After initial treatment with enoxaparin s.c., valsartan and a statin, the patient received six courses of intravenous fludarabine (25 mg/m2 d1-3), cyclophosphamide (350 mg/m2 d1) and rituximab (375 mg/m2 d1). Each cycle was given every four weeks under continuous prophylactic therapy with acyclovir and trimethoprim-sulfamethoxazole.
The patient showed a gradual response to therapy (Figure 1). One month after the fourth dose, he had complete resolution of oedema, the WBC count had decreased to 3,500/mm3 (ALC: 0.98/mm3), and urinary protein excretion had dropped to 0.7/g/day. Serum creatinine was normal at 1.0 g/dL, serum cholesterol had decreased to 195 mg/dL, and serum albumin had increased to 4.4 g/dL. Immunoglobulin and beta2 microglobulin values were normal. After completion of the 6 cycles of therapy, a CT scan of the thorax and abdomen was normal. Bone marrow aspiration and trephine biopsy showed normal haematopoietic cells without clonal B cells. The patient continued to receive rituximab (375 mg/m2 every 3 months) as maintenance therapy for the next 24 months. At the last follow up 28 months after diagnosis the patient remains in complete remission and the urinary protein excretion is below 200 mg/day under antihypertensive treatment.
Fludarabine, cyclophosphamide and rituximab (FCR) therapy is becoming the frontline treatment for CLL, especially in younger patients. These agents act synergistically and are associated with high complete remission rates and long durations of remission . Focal segmental glomerulosclerosis (FSGS) is a glomerular disease characterized by marked proteinuria, hypertension, and a high incidence of progression to renal failure . The pathogenesis of primary FSGS remains unclear but several observations support the hypothesis that there is a causative factor present in the circulation of some patients with FSGS . The recommendations for initial immunosuppressant treatment with prednisone or cyclosporine are largely based upon small clinical studies. Data on the use of cyclophosphamide and other cytotoxic drugs for steroid-dependent or steroid-resistant FSGS in adults are limited to a few retrospective observational studies.
The alkylating agent cyclophosphamide has been primary used in children with relapsing or steroid resistant FSGS. Rituximab is a chimeric CD20-reactive monoclonal antibody with established efficacy in B-cell lymphomas. Binding of the antibody to the CD20 antigen results in selective lysis of targeted B cells. Recently, several case reports demonstrated the successful use of rituximab in a variety of systemic diseases with renal involvement and also in steroid resistant FSGS [6, 7]. In several recurrent post-transplant FSGS cases, NS resolved after rituximab treatment [8, 9]. Fludarabine, a purine analogue with selective activity against both dividing and resting lymphocytes, results in a profound decrease in CD4 lymphocytes that may last for years. Low-dose fludarabine treatment has been used only in patients with membranous nephropathy .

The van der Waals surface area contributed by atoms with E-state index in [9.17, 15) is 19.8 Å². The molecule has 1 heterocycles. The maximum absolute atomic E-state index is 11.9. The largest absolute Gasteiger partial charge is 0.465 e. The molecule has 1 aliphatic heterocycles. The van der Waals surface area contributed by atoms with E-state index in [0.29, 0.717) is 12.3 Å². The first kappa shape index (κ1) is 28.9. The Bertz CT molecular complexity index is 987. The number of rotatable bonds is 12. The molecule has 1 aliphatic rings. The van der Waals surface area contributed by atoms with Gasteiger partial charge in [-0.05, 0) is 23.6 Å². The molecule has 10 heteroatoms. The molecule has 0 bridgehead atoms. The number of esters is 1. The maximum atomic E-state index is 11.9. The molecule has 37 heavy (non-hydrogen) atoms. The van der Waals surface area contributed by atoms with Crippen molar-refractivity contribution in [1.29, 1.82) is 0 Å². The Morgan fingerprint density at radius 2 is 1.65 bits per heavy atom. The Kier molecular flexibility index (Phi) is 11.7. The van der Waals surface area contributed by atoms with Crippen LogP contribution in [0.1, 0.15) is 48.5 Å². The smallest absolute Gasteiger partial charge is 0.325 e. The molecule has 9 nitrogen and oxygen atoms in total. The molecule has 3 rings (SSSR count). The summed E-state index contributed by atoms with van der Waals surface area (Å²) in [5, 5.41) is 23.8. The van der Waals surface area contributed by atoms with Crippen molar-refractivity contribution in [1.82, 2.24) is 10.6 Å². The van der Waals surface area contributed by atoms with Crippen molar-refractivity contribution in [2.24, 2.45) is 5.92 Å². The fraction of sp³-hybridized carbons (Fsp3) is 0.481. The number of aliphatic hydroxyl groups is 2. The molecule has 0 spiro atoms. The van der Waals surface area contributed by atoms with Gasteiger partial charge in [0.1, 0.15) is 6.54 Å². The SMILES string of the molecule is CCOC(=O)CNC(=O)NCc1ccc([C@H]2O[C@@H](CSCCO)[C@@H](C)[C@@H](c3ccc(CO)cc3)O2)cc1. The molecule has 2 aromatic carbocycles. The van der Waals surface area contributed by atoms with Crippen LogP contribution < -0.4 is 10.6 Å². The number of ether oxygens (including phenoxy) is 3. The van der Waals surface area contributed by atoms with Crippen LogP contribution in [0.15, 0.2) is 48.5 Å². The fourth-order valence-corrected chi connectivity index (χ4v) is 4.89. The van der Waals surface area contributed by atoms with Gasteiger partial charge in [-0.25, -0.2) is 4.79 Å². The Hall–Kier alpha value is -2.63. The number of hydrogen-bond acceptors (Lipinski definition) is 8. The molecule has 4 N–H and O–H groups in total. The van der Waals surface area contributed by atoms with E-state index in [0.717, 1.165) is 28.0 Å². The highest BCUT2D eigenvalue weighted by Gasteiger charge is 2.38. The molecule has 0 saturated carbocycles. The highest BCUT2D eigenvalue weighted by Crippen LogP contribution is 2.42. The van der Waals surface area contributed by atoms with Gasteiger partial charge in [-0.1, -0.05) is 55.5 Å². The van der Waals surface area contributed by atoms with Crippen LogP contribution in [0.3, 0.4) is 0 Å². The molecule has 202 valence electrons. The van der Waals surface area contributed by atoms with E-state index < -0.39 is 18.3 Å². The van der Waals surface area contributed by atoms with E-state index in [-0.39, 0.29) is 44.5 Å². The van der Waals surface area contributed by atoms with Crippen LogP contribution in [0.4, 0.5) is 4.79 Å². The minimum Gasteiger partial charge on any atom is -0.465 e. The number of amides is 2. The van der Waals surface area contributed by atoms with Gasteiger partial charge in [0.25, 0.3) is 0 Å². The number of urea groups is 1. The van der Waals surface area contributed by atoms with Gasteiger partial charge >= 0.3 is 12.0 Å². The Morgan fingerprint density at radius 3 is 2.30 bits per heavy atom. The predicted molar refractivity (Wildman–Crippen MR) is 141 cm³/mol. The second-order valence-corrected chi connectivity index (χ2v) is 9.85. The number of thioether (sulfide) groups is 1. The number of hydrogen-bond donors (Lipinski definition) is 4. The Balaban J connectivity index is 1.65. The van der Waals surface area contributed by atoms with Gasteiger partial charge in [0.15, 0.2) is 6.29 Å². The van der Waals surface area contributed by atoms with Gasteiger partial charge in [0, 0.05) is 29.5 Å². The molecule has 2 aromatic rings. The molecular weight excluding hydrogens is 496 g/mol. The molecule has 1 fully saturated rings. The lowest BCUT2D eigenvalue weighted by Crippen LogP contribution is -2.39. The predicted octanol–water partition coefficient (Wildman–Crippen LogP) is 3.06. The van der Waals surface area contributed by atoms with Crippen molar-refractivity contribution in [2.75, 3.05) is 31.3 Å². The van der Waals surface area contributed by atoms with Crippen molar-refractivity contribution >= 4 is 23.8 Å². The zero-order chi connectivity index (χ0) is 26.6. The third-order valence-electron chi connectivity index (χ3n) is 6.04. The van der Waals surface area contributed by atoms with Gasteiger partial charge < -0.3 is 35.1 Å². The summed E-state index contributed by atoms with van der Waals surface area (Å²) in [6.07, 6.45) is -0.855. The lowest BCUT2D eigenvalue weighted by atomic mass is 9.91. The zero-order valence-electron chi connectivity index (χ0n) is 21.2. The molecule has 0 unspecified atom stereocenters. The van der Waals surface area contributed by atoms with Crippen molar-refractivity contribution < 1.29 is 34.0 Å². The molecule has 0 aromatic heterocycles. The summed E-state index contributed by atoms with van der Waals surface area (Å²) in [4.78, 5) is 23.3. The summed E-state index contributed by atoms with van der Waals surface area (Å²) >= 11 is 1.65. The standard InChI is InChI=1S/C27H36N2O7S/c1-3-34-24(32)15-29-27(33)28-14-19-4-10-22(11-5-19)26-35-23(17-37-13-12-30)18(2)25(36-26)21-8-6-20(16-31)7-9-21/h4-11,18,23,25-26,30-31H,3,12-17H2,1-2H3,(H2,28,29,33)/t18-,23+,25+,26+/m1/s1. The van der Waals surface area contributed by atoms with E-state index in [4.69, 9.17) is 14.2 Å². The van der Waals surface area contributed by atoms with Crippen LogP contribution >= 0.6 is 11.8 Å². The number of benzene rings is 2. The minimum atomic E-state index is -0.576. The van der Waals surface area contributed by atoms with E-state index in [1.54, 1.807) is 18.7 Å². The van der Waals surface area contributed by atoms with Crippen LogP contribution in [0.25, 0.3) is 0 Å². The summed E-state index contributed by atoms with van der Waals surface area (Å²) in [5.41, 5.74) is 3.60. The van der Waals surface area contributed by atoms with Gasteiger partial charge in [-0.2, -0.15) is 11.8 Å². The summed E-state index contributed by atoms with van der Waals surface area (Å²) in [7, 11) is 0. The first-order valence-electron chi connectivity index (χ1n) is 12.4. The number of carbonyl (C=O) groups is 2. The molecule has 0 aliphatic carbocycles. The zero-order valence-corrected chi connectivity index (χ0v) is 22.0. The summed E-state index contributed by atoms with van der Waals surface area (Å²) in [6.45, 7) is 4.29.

Since FSGS is not an antibody-mediated disease, improvement of NS with the FCR regime may seem surprising. However, B cells play an important role as immunoregulatory cells through antigen processing and presentation, recruitment of auto-reactive T cells, interaction with antigen presenting cells, and secretion of cytokines. B cell depletion under FCR may affect T cell activation and downregulate the costimulation status .
The primary site of glomerular injury in FSGS is the podocyte. A variety of factors have been postulated to cause injury to glomerular cells, including circulating cytokines such as permeability altering factor, angiotensin II, macrophage infiltration and other mediators of inflammation [12, 13]. Injury to the podocytes by a circulating toxin is further supported by the rapidity and relatively high incidence of disease recurrence in some patients after renal transplantation. Simultaneous presentation and long term remission of CLL and FSGS in our case is consistent with the interpretation that chemotherapy prevented the synthesis of a nephrotoxic circulating lymphokine secreted by malignant cells. A potential paraneoplastic link between malignancies and glomerulonephropathies is difficult to demonstrate, but is supported in our patient by the parallel improvement and longterm resolution of the two conditions under treatment.
A multidisciplinary approach to monitor both the malignancy and the glomerular lesions is crucial for the optimal management of paraneoplastic glomerulonephritis . Although chemotherapy with FRC successfully treated CLL-associated nephrotic syndrome in our patient, further studies are required to confirm efficacy in this setting.
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The authors declare that they have no competing interests.
SA, NG, VL, ET, PK, PM and IS were the treating physicians. FK evaluated the renal biopsy. All of the authors contributed to the preparation of the manuscript and have read and agree to the manuscript as written.